(Corrects impact from lowering discount rate in fifth paragraph)
* Delays 2016 preliminary results by week to March 7
* Awaits new Ogden Rate; says has reduced exposure to change
* Reiterates key performance target; shares up 2.6 pct
By Simon Jessop and Carolyn Cohn
LONDON, Feb 20 (Reuters) - British motor insurer Direct Line said on Monday new rules to determine lump-sum payouts for personal injury claims would have less impact than previously estimated because it had already started to factor in a change, boosting its shares.
A government review into the so-called Ogden Rate is due to be released soon, and most analysts expect the level to fall from its current maximum 2.5 percent, in place since 2001, given a slide in real interest rates since then.
Any downwards move in the rate would require insurers to pay out more in cash to claimants now to ensure that returns over their lifetime met the awarded compensation, a potential hit to motor insurers’ profitability.
Given its potential importance to the firm’s financial outlook, Direct Line said it had decided to delay the release of its preliminary 2016 results by a week to March 7.
Direct Line said it was already applying a rate of 1.5 percent when calculating its personal injury claims liabilities, which could mitigate the impact of any downward revision of the Ogden Rate.
Direct Line said in its 2015 results that a 100 basis point increase from the 1.5 percent assumed rate would boost pretax profit by 131.9 million pounds, while a 100 bps decrease would hit profits by 190 million pounds.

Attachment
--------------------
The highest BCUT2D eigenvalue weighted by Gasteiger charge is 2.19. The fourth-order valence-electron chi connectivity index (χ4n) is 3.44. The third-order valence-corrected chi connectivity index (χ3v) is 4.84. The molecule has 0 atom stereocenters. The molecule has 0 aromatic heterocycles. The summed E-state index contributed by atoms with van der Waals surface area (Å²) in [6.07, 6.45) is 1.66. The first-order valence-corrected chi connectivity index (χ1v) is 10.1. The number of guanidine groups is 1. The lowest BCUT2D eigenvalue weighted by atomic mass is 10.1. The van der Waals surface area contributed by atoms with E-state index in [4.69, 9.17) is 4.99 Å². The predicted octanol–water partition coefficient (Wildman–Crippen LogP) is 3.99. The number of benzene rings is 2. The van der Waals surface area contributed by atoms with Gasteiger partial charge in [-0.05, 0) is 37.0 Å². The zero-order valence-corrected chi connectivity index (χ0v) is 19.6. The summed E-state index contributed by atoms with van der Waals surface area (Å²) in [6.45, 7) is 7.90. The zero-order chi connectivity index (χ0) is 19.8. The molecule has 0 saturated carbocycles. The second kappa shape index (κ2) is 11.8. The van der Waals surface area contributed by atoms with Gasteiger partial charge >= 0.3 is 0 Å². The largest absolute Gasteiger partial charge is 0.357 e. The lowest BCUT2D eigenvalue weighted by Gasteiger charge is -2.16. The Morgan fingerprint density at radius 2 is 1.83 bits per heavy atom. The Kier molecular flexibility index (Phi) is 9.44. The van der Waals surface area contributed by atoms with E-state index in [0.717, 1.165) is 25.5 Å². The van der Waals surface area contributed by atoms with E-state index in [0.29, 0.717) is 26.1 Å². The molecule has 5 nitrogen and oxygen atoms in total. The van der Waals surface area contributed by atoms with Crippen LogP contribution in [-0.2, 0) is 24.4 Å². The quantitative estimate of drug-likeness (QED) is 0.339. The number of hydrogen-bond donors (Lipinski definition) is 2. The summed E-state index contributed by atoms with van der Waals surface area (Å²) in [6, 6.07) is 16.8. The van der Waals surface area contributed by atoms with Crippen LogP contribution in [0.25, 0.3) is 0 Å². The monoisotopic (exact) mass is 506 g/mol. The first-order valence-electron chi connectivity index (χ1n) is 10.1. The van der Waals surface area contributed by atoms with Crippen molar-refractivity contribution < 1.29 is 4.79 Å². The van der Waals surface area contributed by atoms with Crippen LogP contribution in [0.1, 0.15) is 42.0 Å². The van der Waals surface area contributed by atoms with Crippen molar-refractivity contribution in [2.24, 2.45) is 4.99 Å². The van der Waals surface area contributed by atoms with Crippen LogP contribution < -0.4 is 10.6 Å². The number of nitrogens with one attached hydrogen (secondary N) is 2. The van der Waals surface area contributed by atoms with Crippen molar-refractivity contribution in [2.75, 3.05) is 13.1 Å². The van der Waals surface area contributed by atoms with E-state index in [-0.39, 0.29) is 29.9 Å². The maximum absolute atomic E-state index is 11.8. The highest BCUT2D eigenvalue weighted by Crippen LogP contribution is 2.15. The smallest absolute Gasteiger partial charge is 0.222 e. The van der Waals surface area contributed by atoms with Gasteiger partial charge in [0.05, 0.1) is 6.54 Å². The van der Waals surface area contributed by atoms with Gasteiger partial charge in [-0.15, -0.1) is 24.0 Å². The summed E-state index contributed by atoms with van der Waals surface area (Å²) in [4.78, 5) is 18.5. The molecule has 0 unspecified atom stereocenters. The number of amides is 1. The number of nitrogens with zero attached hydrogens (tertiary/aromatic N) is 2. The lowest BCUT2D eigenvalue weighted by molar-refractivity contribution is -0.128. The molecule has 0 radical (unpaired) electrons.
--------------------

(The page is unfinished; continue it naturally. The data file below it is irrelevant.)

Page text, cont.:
It said on Monday the impact would now be “materially lower,” without giving a figure.
“These sensitivities have reduced over time as claims have been paid and reserves released, and as the Group’s lower reinsurance retention has reduced its net exposure on new business,” it said.
The company also said it continued to expect to meet its targeted combined operating ratio towards the lower end of a 93 percent to 95 percent range for the year ended December 2016.
A level below 100 percent indicates an underwriting profit.
In response to the statement, shares in Direct Line were up 2.6 percent, among the top gainers in a flat FTSE 100.
“We had been perplexed over the volatility of the Direct Line share price these past few months, seemingly reflecting concerns in the market over the implications of any change to the Ogden discount rate,” said Shore Capital analyst Eamonn Flanagan.
“This statement should allay those fears, in our view, and hence dampen this volatility.” (Reporting by Simon Jessop; Editing by Mark Potter)